The win on the opening day of the season showed that against a poor rigid Aston Villa side, that Sam will not encourage and urge his players to go out on the front foot to try and win the game. The game against Swansea, however, showed the flaw in Allardyce’s philosophy of playing the percentages and hoping to knick it on a set piece. West Ham constantly gave the ball away against Swansea who had the good sense to pass and pass and then pass some more until the opportunities for goals came.
What did Sam do? Did he go on tell his centre backs to move the ball quickly to midfield so they could in turn feed Matt Jarvis or Carlton Cole to feet? Did he tell them to have the courage to match Swansea pass for pass? No, on the rare occasion when West Ham actually had possession, Allardyce watched as his players punt ball after ball at Carlton Cole who either fell over or failed to control and hey presto Swansea had the ball.
It was clear from the numerous times they tried this both against Aston Villa and Swansea that this is Big Sam’s blue print for Premier League survival.
The Fulham game last weekend showed that this pattern is rigidly drummed into the players, with footballers such as Noble now reduced to playing quick long diagonals to the Andy Carroll in the hope of a knockdown to the on rushing Kevin Nolan.
The Fulham game illustrated that this tactic can be brutally effective when a team is unable to stand up to the aerial bombardment but the Fulham also showed that they are poor enough in possession to give their opponents plenty of the ball and numerous good chances.
While the season is only three games old, it is frankly depressing to see a club with West Ham’s tradition attempt to stay up this way. West Ham should have thanked Sam for promotion and then promptly sacked him. If they had moved for a Roberto Martinez or Ian Holloway type manager then West Ham would have tried to survive playing a style that is embedded in the soul of the football club.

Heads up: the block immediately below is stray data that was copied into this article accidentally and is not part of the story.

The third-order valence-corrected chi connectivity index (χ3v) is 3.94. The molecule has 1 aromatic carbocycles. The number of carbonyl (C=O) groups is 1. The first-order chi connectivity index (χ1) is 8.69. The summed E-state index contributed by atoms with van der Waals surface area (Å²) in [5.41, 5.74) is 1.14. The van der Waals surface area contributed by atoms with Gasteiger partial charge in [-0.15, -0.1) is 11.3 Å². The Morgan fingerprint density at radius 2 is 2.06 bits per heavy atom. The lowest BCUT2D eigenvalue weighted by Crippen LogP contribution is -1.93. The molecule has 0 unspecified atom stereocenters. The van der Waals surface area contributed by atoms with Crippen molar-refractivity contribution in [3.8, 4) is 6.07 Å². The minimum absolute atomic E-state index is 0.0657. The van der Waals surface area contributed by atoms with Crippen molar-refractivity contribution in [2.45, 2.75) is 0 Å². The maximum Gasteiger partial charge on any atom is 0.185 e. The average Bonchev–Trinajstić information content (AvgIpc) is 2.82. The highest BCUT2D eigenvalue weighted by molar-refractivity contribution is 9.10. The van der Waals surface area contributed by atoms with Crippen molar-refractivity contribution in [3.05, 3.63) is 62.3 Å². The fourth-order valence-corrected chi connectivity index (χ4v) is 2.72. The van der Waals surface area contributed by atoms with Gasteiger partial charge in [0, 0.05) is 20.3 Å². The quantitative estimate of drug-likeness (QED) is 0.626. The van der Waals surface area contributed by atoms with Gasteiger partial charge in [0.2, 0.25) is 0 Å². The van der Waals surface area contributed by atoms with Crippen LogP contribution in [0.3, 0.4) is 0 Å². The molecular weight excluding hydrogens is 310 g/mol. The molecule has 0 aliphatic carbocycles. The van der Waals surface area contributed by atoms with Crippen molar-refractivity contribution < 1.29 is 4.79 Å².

Indeed clubs such as Wigan, Swansea and Norwich have proved that survival by style is possible. These clubs are nowhere near as iconic as the hammers yet have sustained themselves in the Premier League in a manner that Ron Greenwood and others would be proud of.
Wigan and Swansea have done football a great service by showing that strengths such as physical strength, tactical rigidity and set piece bombardment are not necessary to stay up in the top division. They have shown us that there is another way forward.
There is no doubting that Big Sam’s long ball tactics will be effective against disorganised and poorly set up teams when West Ham are at home but it is hard to see them having enough of the ball away from home to gain a foothold in these tricky away games. Sadly, it maybe their away record which is the difference between staying up and going down
The style of football one likes is purely a personal thing, you may be happy with your team lumping it, I on the other hand am not. Should results, however, like the one against Swansea continue then it is hard to see a crowd as educated as West Ham’s tolerating Sam for too long.
The argument that Allardyce is ugly but effective will be blown out of the water this season. The two Davids may just have a decision to make come November/December time. I wonder what that Harry Redknapp chap is doing at the moment.